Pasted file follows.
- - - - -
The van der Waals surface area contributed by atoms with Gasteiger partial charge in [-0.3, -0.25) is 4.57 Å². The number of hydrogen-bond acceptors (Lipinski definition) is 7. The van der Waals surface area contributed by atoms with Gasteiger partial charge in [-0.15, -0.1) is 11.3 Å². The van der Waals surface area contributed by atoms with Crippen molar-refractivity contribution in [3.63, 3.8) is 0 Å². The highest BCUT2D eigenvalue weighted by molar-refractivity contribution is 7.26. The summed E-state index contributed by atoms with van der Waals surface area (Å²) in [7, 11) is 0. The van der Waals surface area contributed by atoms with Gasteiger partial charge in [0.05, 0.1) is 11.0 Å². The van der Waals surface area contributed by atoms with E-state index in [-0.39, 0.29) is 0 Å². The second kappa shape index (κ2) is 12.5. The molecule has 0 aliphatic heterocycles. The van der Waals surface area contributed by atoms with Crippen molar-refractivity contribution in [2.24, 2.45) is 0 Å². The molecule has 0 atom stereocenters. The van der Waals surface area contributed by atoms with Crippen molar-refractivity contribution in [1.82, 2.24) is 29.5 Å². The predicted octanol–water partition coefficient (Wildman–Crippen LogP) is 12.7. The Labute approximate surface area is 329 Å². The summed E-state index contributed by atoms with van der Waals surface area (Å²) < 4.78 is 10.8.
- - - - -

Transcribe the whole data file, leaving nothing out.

The van der Waals surface area contributed by atoms with Gasteiger partial charge in [-0.3, -0.25) is 4.57 Å². The number of hydrogen-bond acceptors (Lipinski definition) is 7. The van der Waals surface area contributed by atoms with Gasteiger partial charge in [-0.15, -0.1) is 11.3 Å². The van der Waals surface area contributed by atoms with Crippen molar-refractivity contribution in [3.63, 3.8) is 0 Å². The highest BCUT2D eigenvalue weighted by molar-refractivity contribution is 7.26. The summed E-state index contributed by atoms with van der Waals surface area (Å²) in [7, 11) is 0. The van der Waals surface area contributed by atoms with Gasteiger partial charge in [0.05, 0.1) is 11.0 Å². The van der Waals surface area contributed by atoms with E-state index in [-0.39, 0.29) is 0 Å². The second kappa shape index (κ2) is 12.5. The molecule has 0 aliphatic heterocycles. The van der Waals surface area contributed by atoms with Crippen molar-refractivity contribution in [2.24, 2.45) is 0 Å². The molecule has 0 atom stereocenters. The van der Waals surface area contributed by atoms with Crippen molar-refractivity contribution in [1.82, 2.24) is 29.5 Å². The predicted octanol–water partition coefficient (Wildman–Crippen LogP) is 12.7. The Labute approximate surface area is 329 Å². The summed E-state index contributed by atoms with van der Waals surface area (Å²) < 4.78 is 10.8.